You’ve put months of hard work into a big project with only a promise that you’ll be paid. The client signed a contract stating exactly how much and when payment would be forthcoming, but there’s no guarantee it will be fully honored. You can offset some of your risk by requiring payments when certain milestones are met, but that won’t remove the possibility that you’ll do a certain amount of work without being paid.
For many service providers, deposits are a great way to reduce those risks. Some businesses require as much as 50 percent of a project’s full budget up front before work even begins. Here are a few reasons such a payment can be good for your new business relationships.
Making a Commitment
When a client agrees to pay a large sum of money up front, that client demonstrates a commitment to your business. Without such an agreement, the only party taking a risk is the business providing the work. The contracting party takes no risk whatsoever. By handing over an up-front payment, clients accept a portion of the risk, allowing both businesses to start a new partnership without distractions.
Establishing Ability to Pay
Perhaps the biggest benefit of deposits is that they show right away if a new client can pay. This avoids reaching the end of a project, only to learn the client has financial troubles or, in some cases, never had funding in the first place. Even if your client runs out of money halfway through your project, having a deposit will at least ensure you get paid for part of it. If you add on required milestone payments, you’ll be able to further safeguard your business against working for months without being paid for it.
Ongoing Cash Flow
If you’ll be working on a project for a period of weeks or months, you’ll likely find that not getting paid until completion poses a problem for your business. You need to be able to pay employees and vendors while you’re working and reasonable clients should understand that. With at least half of your funds coming in when new contracts are signed, you’ll be more likely to build a monthly cash flow that includes a combination of payments from completed projects and new projects to help your business as it grows.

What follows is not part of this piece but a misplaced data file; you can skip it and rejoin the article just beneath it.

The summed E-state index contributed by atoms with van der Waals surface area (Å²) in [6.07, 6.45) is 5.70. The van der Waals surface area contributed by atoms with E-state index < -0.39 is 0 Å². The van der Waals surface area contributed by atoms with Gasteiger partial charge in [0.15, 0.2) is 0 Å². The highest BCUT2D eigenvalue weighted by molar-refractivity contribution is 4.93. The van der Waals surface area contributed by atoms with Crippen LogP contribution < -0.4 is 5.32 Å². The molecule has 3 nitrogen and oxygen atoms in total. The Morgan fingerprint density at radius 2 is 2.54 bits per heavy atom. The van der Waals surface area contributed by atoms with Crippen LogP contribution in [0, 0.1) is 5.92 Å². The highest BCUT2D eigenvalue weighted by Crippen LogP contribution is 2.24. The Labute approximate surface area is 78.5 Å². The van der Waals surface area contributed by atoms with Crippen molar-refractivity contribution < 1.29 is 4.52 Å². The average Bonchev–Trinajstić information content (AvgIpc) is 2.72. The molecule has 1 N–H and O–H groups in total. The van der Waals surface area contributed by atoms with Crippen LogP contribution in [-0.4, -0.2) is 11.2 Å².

Avoid Indecisive Clients
Even businesses that take precautions to make sure the full scope of the work is outlined in advance can find some clients change their minds. After hours of work, a business may hold a presentation for a client and find that they want something completely different. In some cases, the client may even decide to abandon the project halfway through despite a business’s best efforts. With a deposit in place, those customers have already paid in advance. Make sure the contract outlines any terms under which the deposit is refundable. With explicitly-worded contracts, you’ll be protected if one of your former clients decides to take legal action.
If the early work you perform can be stolen and used, your client may do exactly that. The only recourse you’ll have is a lawsuit or DMCA Takedown Notice, if the content is posted online somewhere. The former will be costly and the latter will only stop the client from using your content online. If you’ve handed over your expertise in the form of a proposal or strategy, the client can easily walk away with that and put it to use without paying you. A deposit at least ensures you’re paid for part of the work you’ve done and you can stop work as soon as you realize the client has no intention of paying the rest.
Businesses that have policies in place show prospective clients that they’re professionals. Most clients will understand a service provider’s requirement that a deposit be paid in advance. There are many reasons for businesses to ask for up-front partial payment, but mostly entrepreneurs should consider the protection it provides against late payments and clients who, for one reason or another, never pay at all.